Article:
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WWE The Beast In The East- July 4, 2015

by Scrooge McSuck

LOD 2000

- Courtesy of the WWE Network, we’re LIVE on July 4th, 2015 from the Ryogoku Kokugikan in Tokyo, Japan, East Coast start-time of 5:30 a.m. The only stuff announced ahead of time is the NXT Championship Match featuring Kevin Owens defending against Finn Balor, and Brock Lesnar’s first in-ring action since WrestleMania (31). Who knows if we’ll get the whole card (probably not), but lets enjoy what we do get, and enjoy the fact that the WWE Network is giving us these kind of shows to change up the regular formula.

- Michael Cole and Byron Saxton are around to call the action, unless otherwise noted. I’d say “at ringside”, but that clearly is not the case. I’ll say it now before I get into the matches: Michael Cole can be pretty good sometimes, maybe he was allowed to cut loose, or maybe he didn’t have a certain person screaming into his ear instructions, but he was really good. Saxton, not so much. Some people have it, some people don’t. Saxton is just going to be another in a long-line of failed efforts.

- One final note: the advertised matches of Cesaro vs. Diego and the Lucha Dragon vs. New Day members Xavier Woods & Big E. were not featured on the broadcast. The latter of the two was referenced in taking place, but no word of the former.

Chris Jericho vs. Neville:

Hell of a choice for the opener. I loved the fact we got references to Jericho’s “Lionheart” days, and Neville’s work in Dragon Gate throughout the match. Both men are playing baby-face, with Jericho making the occasional heel throwback like his arrogant flexing cover and just acting a bit obnoxious here and there. Fairly balanced start, with both men trading counters. Cool spot with Neville sweeping the leg into a cover, but when Jericho tries it, Neville back-flips away from him. Jericho ends up controlling the better part of the first 10-minutes, constantly countering or avoiding Neville’s high risk efforts, including countering a hurricanrana into the Walls of Jericho. Neville hit a twisting suicide dive for his first big offensive move of the match, then follows it up with a standing SSP for a near fall. Jericho came back with a Lionsault for two. Neville went for a springboard attack, but Jericho caught him in mid-air with the Code-Breaker for another near fall. Neville with another comeback attempt, laying out Jericho with a pair of Super-Kicks. He comes off the top with the Red Arrow, but it meets the knees, and Jericho quickly goes “screw this” and slaps on the old fashion Lion-Tamer for the tap out at 16:20. Only complaint I have in the commentary is exposing how Neville is always “so close” but doesn’t actually win big matches. I’m not saying he had to win here, but announcing how he’s been booked and having him lose a big match minutes later just exposes it a bit. ***1/2 Great opener, with non-stop action. Jericho played the crafty veteran who had a counter for everything, while Neville continued to show-case his plucky “never say die” attitude.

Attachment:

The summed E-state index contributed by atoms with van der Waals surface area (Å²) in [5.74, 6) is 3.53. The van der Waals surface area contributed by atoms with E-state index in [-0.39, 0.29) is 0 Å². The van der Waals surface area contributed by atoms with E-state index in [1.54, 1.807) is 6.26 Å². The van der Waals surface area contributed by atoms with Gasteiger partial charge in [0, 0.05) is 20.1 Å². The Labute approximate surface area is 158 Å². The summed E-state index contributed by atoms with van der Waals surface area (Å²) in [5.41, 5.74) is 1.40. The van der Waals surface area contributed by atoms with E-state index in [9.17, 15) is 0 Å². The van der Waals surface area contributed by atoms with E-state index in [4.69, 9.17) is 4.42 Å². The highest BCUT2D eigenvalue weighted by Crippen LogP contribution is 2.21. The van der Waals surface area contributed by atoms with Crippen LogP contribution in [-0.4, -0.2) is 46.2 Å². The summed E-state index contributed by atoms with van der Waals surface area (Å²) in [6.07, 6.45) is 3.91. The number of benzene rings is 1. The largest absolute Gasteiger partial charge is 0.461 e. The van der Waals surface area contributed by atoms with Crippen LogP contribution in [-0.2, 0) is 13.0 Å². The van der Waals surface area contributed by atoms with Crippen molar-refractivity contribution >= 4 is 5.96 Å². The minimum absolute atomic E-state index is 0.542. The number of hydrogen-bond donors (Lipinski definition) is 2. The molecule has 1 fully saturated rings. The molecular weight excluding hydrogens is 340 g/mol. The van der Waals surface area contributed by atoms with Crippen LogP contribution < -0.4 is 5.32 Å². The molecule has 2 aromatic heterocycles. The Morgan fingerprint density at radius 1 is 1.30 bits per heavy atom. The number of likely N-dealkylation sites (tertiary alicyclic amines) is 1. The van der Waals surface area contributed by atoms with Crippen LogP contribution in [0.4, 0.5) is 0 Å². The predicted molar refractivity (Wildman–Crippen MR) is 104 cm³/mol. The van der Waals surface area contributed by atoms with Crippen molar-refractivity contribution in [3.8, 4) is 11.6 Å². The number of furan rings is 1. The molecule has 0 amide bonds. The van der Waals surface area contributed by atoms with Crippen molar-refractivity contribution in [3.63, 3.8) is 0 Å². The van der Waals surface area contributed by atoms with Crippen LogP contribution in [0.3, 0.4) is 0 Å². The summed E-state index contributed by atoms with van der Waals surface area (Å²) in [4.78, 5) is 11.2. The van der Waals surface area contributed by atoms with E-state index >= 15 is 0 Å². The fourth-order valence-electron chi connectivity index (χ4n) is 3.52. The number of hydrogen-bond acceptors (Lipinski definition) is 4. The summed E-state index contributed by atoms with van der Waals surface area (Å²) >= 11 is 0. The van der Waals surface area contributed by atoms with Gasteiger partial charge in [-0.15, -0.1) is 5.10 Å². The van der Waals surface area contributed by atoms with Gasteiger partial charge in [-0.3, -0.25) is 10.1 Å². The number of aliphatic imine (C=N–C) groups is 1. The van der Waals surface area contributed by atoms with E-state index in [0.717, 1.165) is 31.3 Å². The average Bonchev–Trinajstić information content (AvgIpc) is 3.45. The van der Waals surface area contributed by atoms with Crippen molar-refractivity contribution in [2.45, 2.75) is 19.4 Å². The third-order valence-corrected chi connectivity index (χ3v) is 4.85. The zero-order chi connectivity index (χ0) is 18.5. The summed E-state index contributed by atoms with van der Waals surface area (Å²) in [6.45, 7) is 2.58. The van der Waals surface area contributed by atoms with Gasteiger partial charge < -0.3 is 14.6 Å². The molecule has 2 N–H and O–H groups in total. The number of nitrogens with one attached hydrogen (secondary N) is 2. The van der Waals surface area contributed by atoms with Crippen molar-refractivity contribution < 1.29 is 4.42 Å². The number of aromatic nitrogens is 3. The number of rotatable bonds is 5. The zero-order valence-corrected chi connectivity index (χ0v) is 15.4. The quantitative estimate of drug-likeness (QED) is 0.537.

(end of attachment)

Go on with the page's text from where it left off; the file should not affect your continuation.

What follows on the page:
WWE Divas Championship Match:
Nikki Bella © vs. Paige vs. Tamina: